Prime Minister Narendra Modi launched three gold-related schemes on Thursday in a bid to rein in the country’s appetite for the yellow metal. The three schemes—namely, the Gold Monetisation Scheme (GMS), Gold Sovereign Bond Scheme and the Gold Coin and Bullion Scheme—will help curtail gold imports and utilise at least 20,000 tonnes of the precious metal owned by Indian households.
Modi said the idea is to urge Indian women, the primary drivers of gold consumption, to invest in these schemes. “Women usually do not own anything... a house or a car is usually owned by their husbands or sons, but gold is a matter of their strength,” he said, while also launching the country’s first national gold coin engraved with the Ashok Chakra. The Ministry of Finance has added that the gold would be secure. “Gold is already the savings vehicle of choice for many households and it is essential to tap the institutional market by giving savers an option to hold these savings within the formal financial system, transparently,” said Somasundaram PR, managing director, India, World Gold Council. “This will bring a range of collateral benefits to the industry by significantly raising infrastructure standards and ensuring trust in the industry and in gold.”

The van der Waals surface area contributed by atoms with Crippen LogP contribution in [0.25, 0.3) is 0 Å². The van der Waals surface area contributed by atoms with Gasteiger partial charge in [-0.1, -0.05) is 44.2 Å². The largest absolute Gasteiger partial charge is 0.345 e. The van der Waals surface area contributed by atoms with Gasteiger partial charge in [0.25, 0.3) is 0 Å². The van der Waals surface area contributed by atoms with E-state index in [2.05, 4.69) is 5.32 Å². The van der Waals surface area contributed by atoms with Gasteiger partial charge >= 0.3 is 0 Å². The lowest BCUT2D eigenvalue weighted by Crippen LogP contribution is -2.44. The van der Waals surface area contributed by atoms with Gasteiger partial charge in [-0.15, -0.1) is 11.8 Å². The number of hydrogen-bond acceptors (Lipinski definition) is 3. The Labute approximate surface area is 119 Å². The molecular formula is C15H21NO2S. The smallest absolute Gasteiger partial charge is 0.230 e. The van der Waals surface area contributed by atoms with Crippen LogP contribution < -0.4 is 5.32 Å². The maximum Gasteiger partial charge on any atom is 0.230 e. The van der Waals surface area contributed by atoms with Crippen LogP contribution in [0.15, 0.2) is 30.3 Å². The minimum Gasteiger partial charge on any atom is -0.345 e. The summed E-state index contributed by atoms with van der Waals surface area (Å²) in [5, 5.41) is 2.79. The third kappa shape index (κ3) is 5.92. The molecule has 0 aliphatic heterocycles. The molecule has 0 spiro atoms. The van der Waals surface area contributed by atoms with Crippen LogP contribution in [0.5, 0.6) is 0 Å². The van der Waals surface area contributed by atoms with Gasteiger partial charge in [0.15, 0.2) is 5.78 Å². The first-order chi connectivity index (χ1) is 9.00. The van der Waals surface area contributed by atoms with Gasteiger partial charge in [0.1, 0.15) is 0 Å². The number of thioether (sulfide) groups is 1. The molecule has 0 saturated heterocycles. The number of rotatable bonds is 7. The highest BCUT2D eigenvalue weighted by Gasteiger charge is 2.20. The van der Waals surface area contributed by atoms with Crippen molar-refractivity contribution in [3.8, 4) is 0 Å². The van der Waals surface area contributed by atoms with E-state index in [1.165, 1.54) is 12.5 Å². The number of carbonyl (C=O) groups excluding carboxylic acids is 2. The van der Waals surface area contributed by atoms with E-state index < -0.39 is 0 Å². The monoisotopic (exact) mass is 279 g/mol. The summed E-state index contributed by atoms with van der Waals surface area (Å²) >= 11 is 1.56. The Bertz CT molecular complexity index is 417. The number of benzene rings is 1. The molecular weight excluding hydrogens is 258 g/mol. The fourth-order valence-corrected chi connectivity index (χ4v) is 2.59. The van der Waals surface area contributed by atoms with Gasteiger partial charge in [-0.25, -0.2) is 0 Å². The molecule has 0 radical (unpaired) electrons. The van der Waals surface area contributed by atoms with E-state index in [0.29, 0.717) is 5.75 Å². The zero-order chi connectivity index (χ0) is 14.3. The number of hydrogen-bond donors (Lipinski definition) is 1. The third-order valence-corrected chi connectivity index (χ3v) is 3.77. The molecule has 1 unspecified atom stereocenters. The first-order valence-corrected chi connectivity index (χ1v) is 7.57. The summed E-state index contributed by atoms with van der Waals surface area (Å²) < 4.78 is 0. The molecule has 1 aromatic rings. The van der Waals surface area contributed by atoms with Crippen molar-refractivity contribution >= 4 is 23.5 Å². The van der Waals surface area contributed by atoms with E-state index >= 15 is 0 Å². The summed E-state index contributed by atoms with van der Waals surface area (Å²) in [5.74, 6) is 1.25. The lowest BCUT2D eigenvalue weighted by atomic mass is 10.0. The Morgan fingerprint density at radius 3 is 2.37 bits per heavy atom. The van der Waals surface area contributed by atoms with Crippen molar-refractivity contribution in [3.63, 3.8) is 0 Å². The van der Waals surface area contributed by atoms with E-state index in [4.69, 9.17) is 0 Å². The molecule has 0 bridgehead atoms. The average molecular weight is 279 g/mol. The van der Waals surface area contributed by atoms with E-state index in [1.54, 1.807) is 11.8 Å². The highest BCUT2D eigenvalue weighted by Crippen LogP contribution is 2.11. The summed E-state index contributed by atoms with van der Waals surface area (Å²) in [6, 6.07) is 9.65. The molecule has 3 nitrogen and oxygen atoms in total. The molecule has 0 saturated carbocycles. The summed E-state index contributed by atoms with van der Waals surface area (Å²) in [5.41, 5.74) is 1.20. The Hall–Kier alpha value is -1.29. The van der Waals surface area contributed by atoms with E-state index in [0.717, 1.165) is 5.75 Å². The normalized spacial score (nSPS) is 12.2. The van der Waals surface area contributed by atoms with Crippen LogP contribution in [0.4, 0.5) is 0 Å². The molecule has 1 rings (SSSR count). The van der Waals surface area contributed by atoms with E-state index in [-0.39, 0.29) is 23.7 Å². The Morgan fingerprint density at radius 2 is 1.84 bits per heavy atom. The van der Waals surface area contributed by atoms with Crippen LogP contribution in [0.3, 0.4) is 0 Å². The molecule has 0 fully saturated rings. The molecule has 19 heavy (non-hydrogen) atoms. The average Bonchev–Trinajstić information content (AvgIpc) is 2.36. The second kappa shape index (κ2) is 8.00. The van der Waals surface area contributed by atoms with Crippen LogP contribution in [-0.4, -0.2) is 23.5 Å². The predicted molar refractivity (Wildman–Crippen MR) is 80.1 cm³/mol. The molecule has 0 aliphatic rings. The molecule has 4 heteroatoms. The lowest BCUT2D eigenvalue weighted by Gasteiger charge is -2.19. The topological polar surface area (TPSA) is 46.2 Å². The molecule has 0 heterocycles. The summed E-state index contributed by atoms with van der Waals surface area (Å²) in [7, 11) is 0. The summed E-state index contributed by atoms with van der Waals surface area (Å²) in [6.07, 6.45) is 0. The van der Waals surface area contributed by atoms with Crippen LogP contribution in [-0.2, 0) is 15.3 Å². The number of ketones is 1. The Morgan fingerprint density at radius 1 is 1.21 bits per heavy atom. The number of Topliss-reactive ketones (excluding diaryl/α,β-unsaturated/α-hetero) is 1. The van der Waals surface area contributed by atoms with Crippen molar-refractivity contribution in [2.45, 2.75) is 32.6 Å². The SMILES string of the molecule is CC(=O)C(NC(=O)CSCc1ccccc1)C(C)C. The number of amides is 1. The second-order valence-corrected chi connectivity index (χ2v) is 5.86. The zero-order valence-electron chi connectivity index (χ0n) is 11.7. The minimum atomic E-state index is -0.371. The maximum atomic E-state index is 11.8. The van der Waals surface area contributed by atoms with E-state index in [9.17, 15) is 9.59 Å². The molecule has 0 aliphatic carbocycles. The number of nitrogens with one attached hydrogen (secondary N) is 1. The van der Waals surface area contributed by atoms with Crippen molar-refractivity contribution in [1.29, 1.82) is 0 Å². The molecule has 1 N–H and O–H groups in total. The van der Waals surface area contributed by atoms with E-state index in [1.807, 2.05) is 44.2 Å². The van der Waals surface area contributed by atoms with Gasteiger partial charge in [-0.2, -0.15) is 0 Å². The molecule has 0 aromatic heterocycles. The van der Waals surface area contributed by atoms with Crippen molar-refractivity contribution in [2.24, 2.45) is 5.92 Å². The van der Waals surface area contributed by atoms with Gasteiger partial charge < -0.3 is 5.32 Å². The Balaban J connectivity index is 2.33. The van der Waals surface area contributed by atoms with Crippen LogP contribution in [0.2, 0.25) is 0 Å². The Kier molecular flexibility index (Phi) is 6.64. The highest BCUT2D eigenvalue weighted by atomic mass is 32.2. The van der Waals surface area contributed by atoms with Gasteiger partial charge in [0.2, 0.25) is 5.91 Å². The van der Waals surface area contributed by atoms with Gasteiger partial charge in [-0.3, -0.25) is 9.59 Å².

The government’s goal is to reduce the country’s burgeoning current account deficit (CAD), which is the difference between total exports and imports. India’s CAD widened to $6.2 billion in the April-June quarter as exports remained lack-lustre and foreign investments dropped. With gold imports inflating the CAD, last year the government was prompted to restrict imports; the restrictions have hence been lifted. India is the world’s highest consumer of gold, buying 562 tonnes compared to China’s 548 tonnes.
But will these gold schemes work? “These schemes could help on the margin but they do not address the underlying problem, which is households’ need for alternative assets for their portfolio diversification,” said Jahangir Aziz, chief Asia economist, JPMorgan. Experts believe the psychological and sociological compulsions that make Indians hoard gold can be broken if the price is right. But along with gold schemes, the need of the hour is to expand the secondary market in corporate bonds, have inflation-linked bonds in much bigger size and improve the price of state government bonds. “We will get used to trading various state government bonds if the market is developed enough for households to have confidence,” said Aziz.
And there are no quick results. “These schemes will be transformative for the Indian gold industry. However, expectations from the schemes in the short term must be tempered, as it will take time to build the infrastructure and products and for customer acceptance to grow,” said Somasundaram. A word of caution from analysts for the short term: If the US Federal Reserve hikes interest rates, then global commodity prices will drop, leading to a fall in gold prices as well.
Will consumers still invest?